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Chill skills: find out how ice's properties give skaters the edge during the Winter Olympic Games.


This February, figure skater Rachael Flatt hopes she'll be showing off her cool moves at the 2010 Winter Olympic Games in Vancouver, Canada. "I'm going to work really hard to achieve that goal," says Rachael, one of the highest-ranked skaters in the world. When she takes to the ice, her skates' thin blades glide easily over the slippery surface. And whether the 17-year-old athlete is landing a triple flip or preparing for a spin, ice makes her winning tricks possible.

But how? Read on to find out.

Chill Factor

Just like the ice cubes that cool your lemonade, the slab of ice beneath Rachael's skates is made up of water molecules. The two hydrogen atoms and single oxygen atom that make up a water molecule share electrons. "But the sharing isn't equal," says Paul Doherty, a physicist at the Exploratorium in California. One side of the water molecule ends up with a negative charge and the other side with a positive one. This causes water molecules to be attracted to one another.

When temperatures are above 0[degrees]C (32[degrees]F), water molecules jiggle and pull these links apart. The result? Liquid water.

But as temperatures dip, the jiggling motion slows down. Then, the water molecules can give in to their attraction and pack together tightly. Liquid water turns into solid ice.

That's why the ice Rachael glides over is kept at a teeth-chattering -3[degrees]C (27[degrees]F). That way, Rachael can show off her jumps and spins without landing in a giant pool of water.


Good thing for Rachael that ice is not only solid, but slippery too. Skaters would be met with an ear-splitting screech if they tried their stunts on other solids like glass or concrete.

Why is ice slippery? Scientists are still puzzling over this question. But physicists know one thing: The answer given in many school textbooks is wrong.

Scientists used to think that a skater's weight put pressure on the ice, causing it to melt at a lower temperature. But experiments showed that this pressure change is too small to make ice melt.

Now, many scientists think a different force holds the slippery clue: friction. When Rachael pumps her legs, her skates' blades rub against the ice. That rubbing creates friction, which releases heat. With each leg stroke, the heat warms up the ice beneath the skater's feet. When the ice's temperature climbs above freezing, a thin layer on the surface melts into liquid water (see Why Ice Is Slippery, page 14). The water acts like grease under Rachael's skates to allow for speedy spins, graceful glides, and smooth landings.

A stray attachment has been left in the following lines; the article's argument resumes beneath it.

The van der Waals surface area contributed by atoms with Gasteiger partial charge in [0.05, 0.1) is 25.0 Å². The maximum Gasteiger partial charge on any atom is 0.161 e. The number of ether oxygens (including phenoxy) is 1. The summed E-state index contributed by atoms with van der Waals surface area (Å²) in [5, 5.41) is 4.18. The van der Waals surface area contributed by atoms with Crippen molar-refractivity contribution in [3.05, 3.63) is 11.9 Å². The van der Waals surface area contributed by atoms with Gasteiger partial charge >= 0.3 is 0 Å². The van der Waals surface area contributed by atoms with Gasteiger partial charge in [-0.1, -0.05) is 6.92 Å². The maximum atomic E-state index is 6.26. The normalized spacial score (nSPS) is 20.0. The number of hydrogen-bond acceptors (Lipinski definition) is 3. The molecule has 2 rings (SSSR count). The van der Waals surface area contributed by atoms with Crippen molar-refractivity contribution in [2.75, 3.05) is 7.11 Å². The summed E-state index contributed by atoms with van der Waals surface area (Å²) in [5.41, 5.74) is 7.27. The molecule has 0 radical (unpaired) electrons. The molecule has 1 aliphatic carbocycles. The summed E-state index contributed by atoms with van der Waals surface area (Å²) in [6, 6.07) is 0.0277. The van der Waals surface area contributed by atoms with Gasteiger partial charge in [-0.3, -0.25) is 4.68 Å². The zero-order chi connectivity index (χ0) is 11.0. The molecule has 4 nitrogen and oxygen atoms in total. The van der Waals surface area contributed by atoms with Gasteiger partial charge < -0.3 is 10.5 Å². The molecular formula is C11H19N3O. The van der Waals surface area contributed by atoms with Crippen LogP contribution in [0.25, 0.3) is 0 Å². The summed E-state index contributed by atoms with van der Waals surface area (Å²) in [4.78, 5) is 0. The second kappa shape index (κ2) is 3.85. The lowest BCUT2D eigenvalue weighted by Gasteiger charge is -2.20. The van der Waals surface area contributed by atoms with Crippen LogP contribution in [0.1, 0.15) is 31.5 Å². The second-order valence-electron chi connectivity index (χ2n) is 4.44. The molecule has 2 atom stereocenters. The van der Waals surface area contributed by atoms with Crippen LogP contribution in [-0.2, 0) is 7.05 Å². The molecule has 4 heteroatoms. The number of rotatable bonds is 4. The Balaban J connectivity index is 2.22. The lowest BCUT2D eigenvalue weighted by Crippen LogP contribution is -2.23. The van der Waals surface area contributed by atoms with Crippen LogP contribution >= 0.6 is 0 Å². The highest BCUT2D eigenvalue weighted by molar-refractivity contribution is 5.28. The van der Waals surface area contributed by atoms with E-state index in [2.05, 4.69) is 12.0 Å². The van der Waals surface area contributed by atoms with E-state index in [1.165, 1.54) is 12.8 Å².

Liquid Layer

Rachael can never be too careful on the ice rink. Whether she is landing a triple axel or making her final pose, there's a chance of slipping. Even a person who is simply standing on ice can slip. This led scientists to think that there has to be more to ice's slipperiness than friction alone.

Scientists have found that the surface of ice is naturally slick. Normally, the water molecules are lined up like cars in a parking garage, with neatly ordered vehicles on each floor. But like the cars on the top floor of the parking garage, the molecules in the top layer of ice don't have any molecules above them.


"[Molecules in the top layer] are a bit fleer to move about," Doherty says. These molecules behave more like a liquid than a solid. "The surface is like water and allows the blades to slide," he says.

That's a good thing for Rachael, who hopes to glide across the slippery ice to win a medal in the Olympic Games.

Words to Know

Molecule--A group of two or more atoms that are joined together by sharing electrons in a chemical bond.